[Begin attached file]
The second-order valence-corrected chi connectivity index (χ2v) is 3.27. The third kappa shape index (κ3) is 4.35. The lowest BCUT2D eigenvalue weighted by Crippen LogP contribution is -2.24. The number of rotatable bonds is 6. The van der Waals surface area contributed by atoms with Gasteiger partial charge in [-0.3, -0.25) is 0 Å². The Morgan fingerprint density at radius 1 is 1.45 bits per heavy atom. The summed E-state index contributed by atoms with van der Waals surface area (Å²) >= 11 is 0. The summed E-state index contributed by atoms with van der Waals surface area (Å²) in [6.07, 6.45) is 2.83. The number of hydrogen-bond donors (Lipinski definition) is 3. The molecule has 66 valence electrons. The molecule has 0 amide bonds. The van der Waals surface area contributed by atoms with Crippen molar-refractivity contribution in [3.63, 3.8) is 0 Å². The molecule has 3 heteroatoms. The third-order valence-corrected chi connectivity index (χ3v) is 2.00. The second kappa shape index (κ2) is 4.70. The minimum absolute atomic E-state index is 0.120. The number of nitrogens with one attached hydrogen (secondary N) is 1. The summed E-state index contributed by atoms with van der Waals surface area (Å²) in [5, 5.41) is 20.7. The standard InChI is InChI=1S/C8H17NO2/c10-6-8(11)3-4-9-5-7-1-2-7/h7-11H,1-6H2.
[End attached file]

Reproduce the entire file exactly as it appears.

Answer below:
The second-order valence-corrected chi connectivity index (χ2v) is 3.27. The third kappa shape index (κ3) is 4.35. The lowest BCUT2D eigenvalue weighted by Crippen LogP contribution is -2.24. The number of rotatable bonds is 6. The van der Waals surface area contributed by atoms with Gasteiger partial charge in [-0.3, -0.25) is 0 Å². The Morgan fingerprint density at radius 1 is 1.45 bits per heavy atom. The summed E-state index contributed by atoms with van der Waals surface area (Å²) >= 11 is 0. The summed E-state index contributed by atoms with van der Waals surface area (Å²) in [6.07, 6.45) is 2.83. The number of hydrogen-bond donors (Lipinski definition) is 3. The molecule has 66 valence electrons. The molecule has 0 amide bonds. The van der Waals surface area contributed by atoms with Crippen molar-refractivity contribution in [3.63, 3.8) is 0 Å². The molecule has 3 heteroatoms. The third-order valence-corrected chi connectivity index (χ3v) is 2.00. The second kappa shape index (κ2) is 4.70. The minimum absolute atomic E-state index is 0.120. The number of nitrogens with one attached hydrogen (secondary N) is 1. The summed E-state index contributed by atoms with van der Waals surface area (Å²) in [5, 5.41) is 20.7. The standard InChI is InChI=1S/C8H17NO2/c10-6-8(11)3-4-9-5-7-1-2-7/h7-11H,1-6H2.